The Technology - Intermediate
When you heat a material, the material's electrons move around a bit. By heating, you give the material additional energy and, in certain materials like semiconductors, this could have a profound effect on the electron's "mobility". Often times we approximate the motion of electrons as a free gas in visualizing what happens in a semiconductor. As the electrons get bumped into the "conduction band" in a semiconductor, they are able to move relatively freely (like a gas) through the materials. Furthermore, they tend to drift from hot to cold, as you would expect from a free gas. As the electrons move from their initial location, they leave behind a "hole". Holes also "transport" from hot to cold and, though a bit more difficult to visualize, the same free gas treatment and mobility concepts hold for hole transport as well. A TE device is arranged in such a way to force holes to move one direction while electrons move another way, both driven by a temperature gradient. When this occurs, there is a charge separation, which can really be translated into useful electrical current produced from the applied temperature gradient. The cool thing is that this process is reversible. That is to say, if you apply a current, you can generate a temperature gradient! So, you can use TE as a heater or refrigerator simply by passing current through, thus avoiding the compressors and working fluids associated with traditional refrigeration systems. The markets and promise of this technology are enormous, but traditional materials are less than ideal for realistic applications because their efficiencies are so low.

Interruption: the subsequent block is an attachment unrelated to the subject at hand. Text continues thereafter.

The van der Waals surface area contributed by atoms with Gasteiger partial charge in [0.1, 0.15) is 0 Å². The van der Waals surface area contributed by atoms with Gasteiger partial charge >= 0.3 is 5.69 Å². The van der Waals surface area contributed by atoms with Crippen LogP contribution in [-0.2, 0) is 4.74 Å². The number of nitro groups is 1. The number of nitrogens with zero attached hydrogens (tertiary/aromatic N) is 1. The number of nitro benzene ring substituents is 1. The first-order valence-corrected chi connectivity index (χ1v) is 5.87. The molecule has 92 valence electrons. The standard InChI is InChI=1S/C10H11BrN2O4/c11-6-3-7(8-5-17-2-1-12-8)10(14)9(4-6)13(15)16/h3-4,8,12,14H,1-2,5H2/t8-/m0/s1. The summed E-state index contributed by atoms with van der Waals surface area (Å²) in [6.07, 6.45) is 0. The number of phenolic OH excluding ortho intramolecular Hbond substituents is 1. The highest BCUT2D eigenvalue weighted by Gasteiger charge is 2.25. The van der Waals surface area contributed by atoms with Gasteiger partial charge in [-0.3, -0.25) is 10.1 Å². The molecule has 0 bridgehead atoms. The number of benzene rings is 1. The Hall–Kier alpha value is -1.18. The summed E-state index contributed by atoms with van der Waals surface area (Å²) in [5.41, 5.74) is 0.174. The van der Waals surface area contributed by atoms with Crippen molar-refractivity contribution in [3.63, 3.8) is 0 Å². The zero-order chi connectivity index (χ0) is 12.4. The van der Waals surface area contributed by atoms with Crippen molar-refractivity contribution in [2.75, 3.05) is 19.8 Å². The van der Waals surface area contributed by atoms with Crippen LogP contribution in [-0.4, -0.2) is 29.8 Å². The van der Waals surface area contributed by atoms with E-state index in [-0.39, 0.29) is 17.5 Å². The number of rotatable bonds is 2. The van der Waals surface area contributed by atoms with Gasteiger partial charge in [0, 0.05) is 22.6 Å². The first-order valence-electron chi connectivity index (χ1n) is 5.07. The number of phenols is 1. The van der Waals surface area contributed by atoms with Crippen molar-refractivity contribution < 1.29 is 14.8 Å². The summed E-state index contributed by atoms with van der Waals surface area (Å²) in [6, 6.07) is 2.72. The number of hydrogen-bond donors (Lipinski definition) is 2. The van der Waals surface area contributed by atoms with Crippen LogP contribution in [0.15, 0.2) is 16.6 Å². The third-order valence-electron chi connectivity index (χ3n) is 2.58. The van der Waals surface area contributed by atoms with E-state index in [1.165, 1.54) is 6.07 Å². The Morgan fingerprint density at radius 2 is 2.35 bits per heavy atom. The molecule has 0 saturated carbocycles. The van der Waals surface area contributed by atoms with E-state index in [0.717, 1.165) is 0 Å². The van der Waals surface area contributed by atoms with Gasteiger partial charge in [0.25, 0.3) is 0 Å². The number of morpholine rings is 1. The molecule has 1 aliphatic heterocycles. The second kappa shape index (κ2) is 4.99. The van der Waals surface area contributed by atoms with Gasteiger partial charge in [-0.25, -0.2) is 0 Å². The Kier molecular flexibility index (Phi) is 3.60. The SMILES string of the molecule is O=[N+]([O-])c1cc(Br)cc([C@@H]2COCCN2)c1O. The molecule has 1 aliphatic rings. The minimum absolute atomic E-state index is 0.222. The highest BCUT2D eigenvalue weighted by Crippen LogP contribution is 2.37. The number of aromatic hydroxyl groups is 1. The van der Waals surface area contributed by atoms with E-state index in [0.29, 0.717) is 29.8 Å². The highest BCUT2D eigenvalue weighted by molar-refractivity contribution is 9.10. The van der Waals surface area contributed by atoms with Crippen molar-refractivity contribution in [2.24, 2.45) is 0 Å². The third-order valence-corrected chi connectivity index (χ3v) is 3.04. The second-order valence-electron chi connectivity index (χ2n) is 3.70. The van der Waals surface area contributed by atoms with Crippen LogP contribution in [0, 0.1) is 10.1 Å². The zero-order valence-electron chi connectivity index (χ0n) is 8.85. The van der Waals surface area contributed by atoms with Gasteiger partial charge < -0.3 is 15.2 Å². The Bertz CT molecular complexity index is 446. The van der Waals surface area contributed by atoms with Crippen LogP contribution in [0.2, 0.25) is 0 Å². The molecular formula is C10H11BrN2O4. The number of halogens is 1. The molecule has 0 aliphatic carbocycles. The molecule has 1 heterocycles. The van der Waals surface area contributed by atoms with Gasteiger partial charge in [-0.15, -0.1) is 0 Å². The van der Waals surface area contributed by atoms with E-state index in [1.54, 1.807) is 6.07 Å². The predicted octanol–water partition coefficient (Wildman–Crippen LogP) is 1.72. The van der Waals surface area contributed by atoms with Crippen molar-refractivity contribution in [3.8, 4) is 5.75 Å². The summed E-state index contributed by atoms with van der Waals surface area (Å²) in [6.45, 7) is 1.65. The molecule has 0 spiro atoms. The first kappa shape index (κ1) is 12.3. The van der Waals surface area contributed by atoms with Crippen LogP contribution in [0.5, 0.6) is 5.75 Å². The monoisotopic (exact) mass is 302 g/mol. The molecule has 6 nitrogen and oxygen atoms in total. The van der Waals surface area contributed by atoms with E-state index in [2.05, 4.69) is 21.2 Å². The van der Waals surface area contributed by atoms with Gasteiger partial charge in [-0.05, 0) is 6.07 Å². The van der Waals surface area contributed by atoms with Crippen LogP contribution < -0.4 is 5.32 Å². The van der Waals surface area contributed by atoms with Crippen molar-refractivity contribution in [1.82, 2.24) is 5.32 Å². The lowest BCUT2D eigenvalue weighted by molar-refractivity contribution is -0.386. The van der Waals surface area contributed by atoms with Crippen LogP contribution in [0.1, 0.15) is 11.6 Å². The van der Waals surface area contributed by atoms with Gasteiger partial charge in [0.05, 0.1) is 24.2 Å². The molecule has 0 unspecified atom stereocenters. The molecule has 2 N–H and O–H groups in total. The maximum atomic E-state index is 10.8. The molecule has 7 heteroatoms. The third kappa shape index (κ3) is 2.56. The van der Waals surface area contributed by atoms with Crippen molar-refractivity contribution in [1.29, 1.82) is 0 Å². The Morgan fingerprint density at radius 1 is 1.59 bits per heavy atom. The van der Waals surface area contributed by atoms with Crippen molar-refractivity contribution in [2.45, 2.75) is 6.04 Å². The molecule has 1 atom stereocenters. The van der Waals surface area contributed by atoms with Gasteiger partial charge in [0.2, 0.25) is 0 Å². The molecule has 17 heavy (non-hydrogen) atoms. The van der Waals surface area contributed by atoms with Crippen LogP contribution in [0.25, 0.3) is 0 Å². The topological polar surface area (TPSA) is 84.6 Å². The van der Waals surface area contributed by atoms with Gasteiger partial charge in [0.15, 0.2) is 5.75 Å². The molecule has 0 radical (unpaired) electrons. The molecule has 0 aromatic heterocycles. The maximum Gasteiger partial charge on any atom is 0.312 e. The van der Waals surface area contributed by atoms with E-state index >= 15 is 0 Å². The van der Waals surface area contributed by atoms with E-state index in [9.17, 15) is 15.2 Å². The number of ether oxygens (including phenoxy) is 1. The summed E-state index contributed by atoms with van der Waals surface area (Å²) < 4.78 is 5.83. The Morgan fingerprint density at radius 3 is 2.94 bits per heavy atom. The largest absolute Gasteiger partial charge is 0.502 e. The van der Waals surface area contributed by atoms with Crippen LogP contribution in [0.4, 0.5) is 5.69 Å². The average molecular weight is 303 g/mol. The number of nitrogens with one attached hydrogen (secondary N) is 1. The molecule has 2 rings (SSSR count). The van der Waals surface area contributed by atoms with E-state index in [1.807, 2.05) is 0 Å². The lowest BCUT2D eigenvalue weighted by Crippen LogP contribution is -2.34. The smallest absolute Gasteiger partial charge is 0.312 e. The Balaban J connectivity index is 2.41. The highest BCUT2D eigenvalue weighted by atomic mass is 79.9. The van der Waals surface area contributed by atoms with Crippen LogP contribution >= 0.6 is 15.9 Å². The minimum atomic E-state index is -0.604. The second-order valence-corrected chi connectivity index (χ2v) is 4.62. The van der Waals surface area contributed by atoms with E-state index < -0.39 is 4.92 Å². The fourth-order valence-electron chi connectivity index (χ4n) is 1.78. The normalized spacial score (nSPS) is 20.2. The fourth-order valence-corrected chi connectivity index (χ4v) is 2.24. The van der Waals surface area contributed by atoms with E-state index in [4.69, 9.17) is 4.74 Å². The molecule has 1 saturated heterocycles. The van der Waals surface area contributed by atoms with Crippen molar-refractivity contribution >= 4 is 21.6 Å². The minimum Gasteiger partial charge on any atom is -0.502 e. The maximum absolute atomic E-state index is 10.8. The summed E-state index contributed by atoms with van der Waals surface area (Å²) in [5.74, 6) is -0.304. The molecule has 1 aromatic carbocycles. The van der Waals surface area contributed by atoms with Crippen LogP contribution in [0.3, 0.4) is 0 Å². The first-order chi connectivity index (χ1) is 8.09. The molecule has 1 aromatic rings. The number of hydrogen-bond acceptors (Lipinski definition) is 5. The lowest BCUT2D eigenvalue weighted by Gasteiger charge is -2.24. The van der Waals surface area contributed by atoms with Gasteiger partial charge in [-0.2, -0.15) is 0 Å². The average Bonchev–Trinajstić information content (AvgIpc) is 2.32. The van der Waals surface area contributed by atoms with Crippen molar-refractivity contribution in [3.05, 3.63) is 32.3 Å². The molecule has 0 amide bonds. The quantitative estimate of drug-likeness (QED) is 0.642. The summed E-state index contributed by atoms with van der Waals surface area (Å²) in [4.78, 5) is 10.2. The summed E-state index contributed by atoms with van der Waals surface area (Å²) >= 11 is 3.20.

At Evident Technologies, we make nano-sized semiconductors that have many advantages over traditional materials. Hence, we can get to the Promised Land (Mountain Top?) for TE applications by increasing the efficiency. We do this with the help of some quantum mechanical effects that allow for decoupling the heretofore intrinsic material properties. Things like thermal and electrical conductivity are inherently coupled and, in naturally offering (occurring?) semiconductors, they are fixed - God (nature?) -given. Using nano-sized semiconductors as the building blocks for TE elements can grant you additional freedom to tune the thermal, electrical, and inherent temperature-dependent mobility to an extent. If you use care, these new freedoms can make for a novel nanocomposite that has never-before-seen TE properties. As a crude example, imagine a nanocomposite where semiconductor nanocrystals are self-assembled on top of each other. The material may look like oranges stacked in the grocery store if you could see things on a nanoscale. If you do it correctly, you can design it such that electrons flow relatively freely through the composite while heat phonons have a torturous time transporting through the material. The electrical conductivity can be relatively high while the thermal conductivity is low, making for an ideal TE material. And there you have it!